A field of lavender, with a large tuft of lavender in the foreground.

Lavender Fields

You can almost smell the serenity through the computer screen.

Having a bad day? Light a lavender candle and let all your stress waft away. Immersing yourself in a lavender cloud may actually help reduce anxiety, according to new research published earlier this week.

Scientists at Kagoshima University in Japan looked at what happened when mice sniffed linalool, a fragrant chemical that helps give lavender its distinctive scent. In stressful situations, the mice relaxed, and behaved similarly on linalool as they did on anti-anxiety medications like Valium and Xanax. The results were published this week in Frontiers in Behavioral Neuroscience.

Hideki Kashiwadani, the lead author on the new paper, says he got the idea for the experiment when he noticed mice seemed to relax when smelling linalool. He wanted to know if the effect was real.

To look at this, Kashiwadani and his colleagues ran a series of classic mouse anxiety tests. In light and dark boxes and elevated mazes, environments designed to stress rodents out, mice pre-exposed to vaporized linalool explored their surroundings much more than mice who got no aromatherapy. How willing an animal is to explore is a proxy for how relaxed it is. The more anxious, the less likely they are to move around. The curiosity of the mice who sniffed linalool mirrored that of mice who took the anti-anxiety medication diazepam. The linalool did all this without impairing motor function, unlike some medications which can slow you down.

Mice deprived of their sense of smell and then exposed to linalool showed no positive effects. This shows the impact comes from the ability to smell the chemical, rather than breathing it in and absorbing it into the blood from the lungs, says Kashiwadani.

Linalool also didn’t work when the mice took flumazenil, a medication that blocks the effects of benzodiazepines, the active ingredient in tranquilizers like Valium. This suggests linalool activates the same neuroreceptors as anti-anxiety medications, says Kashiwadani.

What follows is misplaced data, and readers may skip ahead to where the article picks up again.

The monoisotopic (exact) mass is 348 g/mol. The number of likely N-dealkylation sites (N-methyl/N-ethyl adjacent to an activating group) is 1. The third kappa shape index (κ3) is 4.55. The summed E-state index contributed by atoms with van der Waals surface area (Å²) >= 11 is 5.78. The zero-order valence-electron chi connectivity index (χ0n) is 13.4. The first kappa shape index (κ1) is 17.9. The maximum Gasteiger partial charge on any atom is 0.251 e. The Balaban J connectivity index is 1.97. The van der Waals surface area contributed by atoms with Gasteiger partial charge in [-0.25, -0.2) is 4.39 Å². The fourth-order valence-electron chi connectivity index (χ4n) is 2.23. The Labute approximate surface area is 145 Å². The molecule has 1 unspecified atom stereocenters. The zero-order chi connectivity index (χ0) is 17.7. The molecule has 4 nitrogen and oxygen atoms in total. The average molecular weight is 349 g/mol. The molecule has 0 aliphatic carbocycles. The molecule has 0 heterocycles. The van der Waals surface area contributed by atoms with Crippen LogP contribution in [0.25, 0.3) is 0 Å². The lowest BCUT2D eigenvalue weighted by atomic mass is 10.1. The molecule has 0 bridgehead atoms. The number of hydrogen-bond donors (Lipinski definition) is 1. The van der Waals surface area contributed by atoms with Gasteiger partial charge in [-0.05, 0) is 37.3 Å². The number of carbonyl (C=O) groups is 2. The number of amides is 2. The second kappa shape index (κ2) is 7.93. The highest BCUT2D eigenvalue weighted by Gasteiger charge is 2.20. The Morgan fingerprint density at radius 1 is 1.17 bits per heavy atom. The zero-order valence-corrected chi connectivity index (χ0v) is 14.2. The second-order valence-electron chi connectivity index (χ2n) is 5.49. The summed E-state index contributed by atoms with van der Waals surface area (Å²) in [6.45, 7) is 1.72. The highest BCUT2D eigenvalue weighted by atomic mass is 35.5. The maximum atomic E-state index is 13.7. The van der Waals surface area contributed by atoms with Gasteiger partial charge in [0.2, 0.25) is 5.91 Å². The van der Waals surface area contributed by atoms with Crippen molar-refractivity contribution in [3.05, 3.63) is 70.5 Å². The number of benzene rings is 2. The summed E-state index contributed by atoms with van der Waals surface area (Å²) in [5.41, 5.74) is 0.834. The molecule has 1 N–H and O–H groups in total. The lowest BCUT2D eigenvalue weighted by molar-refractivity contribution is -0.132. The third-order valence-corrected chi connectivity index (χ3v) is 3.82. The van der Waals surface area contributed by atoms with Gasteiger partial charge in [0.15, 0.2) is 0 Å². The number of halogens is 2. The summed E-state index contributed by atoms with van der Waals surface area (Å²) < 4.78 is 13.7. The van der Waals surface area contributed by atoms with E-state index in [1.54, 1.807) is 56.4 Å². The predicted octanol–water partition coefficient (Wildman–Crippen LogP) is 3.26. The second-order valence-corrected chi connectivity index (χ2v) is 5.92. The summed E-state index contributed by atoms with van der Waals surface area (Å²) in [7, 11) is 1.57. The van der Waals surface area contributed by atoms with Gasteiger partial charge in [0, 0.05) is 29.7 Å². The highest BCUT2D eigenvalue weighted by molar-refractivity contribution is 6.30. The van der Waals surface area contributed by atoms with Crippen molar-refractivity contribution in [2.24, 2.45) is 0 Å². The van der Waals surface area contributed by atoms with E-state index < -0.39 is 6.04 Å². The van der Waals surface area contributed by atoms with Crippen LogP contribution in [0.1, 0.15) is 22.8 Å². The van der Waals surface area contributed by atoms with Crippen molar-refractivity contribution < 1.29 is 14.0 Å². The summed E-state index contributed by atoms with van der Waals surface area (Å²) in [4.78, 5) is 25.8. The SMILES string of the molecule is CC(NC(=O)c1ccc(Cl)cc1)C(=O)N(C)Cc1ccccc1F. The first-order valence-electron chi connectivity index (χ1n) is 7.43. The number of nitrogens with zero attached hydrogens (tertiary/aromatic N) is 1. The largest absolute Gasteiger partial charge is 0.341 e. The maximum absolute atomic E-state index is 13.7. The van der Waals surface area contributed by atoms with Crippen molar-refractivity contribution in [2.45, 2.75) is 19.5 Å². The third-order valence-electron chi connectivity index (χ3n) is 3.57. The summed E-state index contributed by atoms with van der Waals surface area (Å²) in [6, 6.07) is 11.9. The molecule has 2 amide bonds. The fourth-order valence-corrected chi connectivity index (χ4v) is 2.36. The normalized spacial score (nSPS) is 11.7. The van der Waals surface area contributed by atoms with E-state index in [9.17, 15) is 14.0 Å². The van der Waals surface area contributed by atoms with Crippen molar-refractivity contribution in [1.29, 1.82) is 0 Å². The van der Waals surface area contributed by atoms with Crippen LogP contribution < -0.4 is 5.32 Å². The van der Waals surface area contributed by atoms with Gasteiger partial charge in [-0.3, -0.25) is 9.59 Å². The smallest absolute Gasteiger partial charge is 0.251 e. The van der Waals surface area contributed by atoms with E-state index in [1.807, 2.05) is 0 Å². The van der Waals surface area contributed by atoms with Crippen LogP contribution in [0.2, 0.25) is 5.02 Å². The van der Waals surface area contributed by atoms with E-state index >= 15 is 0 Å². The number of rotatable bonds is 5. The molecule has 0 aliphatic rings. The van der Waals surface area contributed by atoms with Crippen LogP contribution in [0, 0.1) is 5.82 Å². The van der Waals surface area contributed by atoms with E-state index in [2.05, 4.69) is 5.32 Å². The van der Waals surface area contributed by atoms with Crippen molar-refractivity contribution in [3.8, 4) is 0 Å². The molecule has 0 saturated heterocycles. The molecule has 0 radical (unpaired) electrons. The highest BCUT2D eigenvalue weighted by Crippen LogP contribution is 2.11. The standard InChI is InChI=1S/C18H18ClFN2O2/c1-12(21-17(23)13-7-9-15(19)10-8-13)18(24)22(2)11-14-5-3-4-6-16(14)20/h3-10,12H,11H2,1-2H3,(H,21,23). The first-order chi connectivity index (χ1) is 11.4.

Kashiwadani cautions that this study looked at linalool, not lavender odor specifically. While linalool plays a crucial role in the smell of lavender, it adds fragrance to many plants, including mint, herbs, cinnamon, and citrus fruits. Mixing odorous compounds changes the “olfactory image,” says Kashiwadani, so the linalool in lavender may not have the same effect once mixed with the other compounds that help give the plant its signature smell.

“Let’s imagine the odor of curry soup, and the odor of the spices in it,” he wrote in an email to Popular Science. “In many cases, we could not identify the odor of each spice.” So while it’s tempting to say this study proves what we already knew about the restorative powers of lavender bubble bath, it doesn’t quite go that far.

Next, Kashiwadani wants to see how linalool affects humans. Even if the same relaxing property carries over, it might not be as universal in our species. People respond really differently to different odors, which is why many doctors avoid aromatherapy, he says. He wants to look at just how differently people respond to the same smells. He’s also curious about the effects of lavender itself, as well as the effects of other well-known smells.

In the meantime, bring on the candles, the soaps, the essential oils, the potpourri. It just might do us some good. And if not, well, it still smells great.